Hyundai and its Autonomous Driving Partner Motional Reveal the Next-Generation IONIQ 5 Robotaxi
【Summary】South Korean automaker Hyundai Motor Group and its autonomous driving joint venture Motional unveiled the next-generation IONIQ 5-based robotaxi, which the two companies plan to deploy in a commercial ride-hailing service. The robotaxi is based on the new all-electric Hyundai IONIQ 5, which launched earlier this year. The vehicle was outfitted with technology that converted it into a SAE Level 4 autonomous vehicle that can safely operate without a driver.
South Korean automaker Hyundai Motor Group and its autonomous driving partner Motional unveiled the next-generation IONIQ 5-based robotaxi, which the two companies plan to deploy in a commercial ride-hailing service.
Like many other automakers including Ford Motor Co, General Motors and Toyota, that have formed partnerships with autonomous driving technology startups, Hyundai tapped Boston-based Motional to jumpstart its own self-driving vehicle development.
Motional is the joint venture of automaker Hyundai and technology company Aptiv. The two companies announced their intent to collaborate on the development of self-driving vehicles in Sept 2019. The venture was rebranded as Motional in Aug 2020. It's now tasked with developing autonomous driving technology for Hyundai.
The robotaxi is based on the new all-electric Hyundai IONIQ 5, which launched earlier this year. The vehicle was outfitted with technology that converted it into a SAE Level 4 autonomous vehicle that can safely operate without a driver, according to Motional.
The IONIQ 5 robotaxi is Motional's first commercial vehicle and marks a pivotal milestone in the company's roadmap. Motional plans to begin transporting public passengers in the IONIQ 5 robotaxi in 2023 through a partnership with ride-hailing company Lyft.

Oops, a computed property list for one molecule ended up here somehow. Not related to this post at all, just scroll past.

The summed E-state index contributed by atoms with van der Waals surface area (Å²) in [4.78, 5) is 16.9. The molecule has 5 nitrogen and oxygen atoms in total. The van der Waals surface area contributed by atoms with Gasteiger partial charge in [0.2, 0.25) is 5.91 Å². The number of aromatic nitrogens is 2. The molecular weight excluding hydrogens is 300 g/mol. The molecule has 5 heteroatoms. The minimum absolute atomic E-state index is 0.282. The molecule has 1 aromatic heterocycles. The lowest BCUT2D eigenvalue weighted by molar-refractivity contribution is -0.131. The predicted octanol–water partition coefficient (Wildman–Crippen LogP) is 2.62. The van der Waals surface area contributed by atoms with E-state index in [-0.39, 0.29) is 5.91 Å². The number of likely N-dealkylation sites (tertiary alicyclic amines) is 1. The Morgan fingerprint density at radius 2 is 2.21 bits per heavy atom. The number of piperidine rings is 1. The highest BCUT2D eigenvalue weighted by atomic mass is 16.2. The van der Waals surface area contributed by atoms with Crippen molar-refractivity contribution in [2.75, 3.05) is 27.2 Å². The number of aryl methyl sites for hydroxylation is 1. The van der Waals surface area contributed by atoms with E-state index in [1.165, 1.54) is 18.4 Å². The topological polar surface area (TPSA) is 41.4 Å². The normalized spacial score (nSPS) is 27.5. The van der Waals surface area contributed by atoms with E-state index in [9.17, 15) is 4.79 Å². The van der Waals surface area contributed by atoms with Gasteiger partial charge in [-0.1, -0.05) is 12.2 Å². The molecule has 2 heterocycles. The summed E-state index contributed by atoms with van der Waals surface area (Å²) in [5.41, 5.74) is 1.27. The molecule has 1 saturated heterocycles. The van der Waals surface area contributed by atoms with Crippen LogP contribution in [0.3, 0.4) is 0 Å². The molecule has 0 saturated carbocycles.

The IONIQ 5 robotaxi stands out from the consumer model with specialized hardware visible on the exterior. The robotaxi is equipped with more than 30 sensors for autonomous driving, including a combination of cameras, radars, and lidar that provides complete 360-degree perception coverage.
The camera's are capable of producing high-resolution images and the IONIQ 5's perception systems offers ultra-long range detection of objects for safe operation in many environments.
Motional's autonomous driving technology uses advanced machine learning systems which have been trained using real world datasets of actual driving conditions that would take decades for a human driver to encounter on the road. The data is used to train deep-learning algorithms to improve the overall performance of the autonomous driving system.
The IONIQ 5 robotaxi is built on Hyundai's new Electric Global Modular Platform (E-GMP), which is a dedicated EV platform revealed in Dec 2020.
Hyundai is aiming to become one of the world's top three manufacturers of battery-powered vehicles. The company aims to sell 1 million electric vehicles each year to take a 10% share of global electric vehicle sales to become a leader in the market by 2025.
The E-GMP also offers greater flexibility to Hyundai in designing new battery-powered models. Unlike traditional vehicle platforms built around a conventional internal combustion engine, Hyundai's new platform will offer more interior space for passengers or cargo since the electric motors and batteries take up much less space than a conventional gas-powered vehicle.
With the battery pack mounted beneath the floor, the E-GMP creates a flat floor for the cabin, allowing Hyundai engineers greater flexibility in designing an EV's interior space. The flat floor offers more legroom for passengers as well as more arrangement options for the front and rear seats, making the IONIQ 5 a suitable vehicle for use in a commercial ride-hailing service.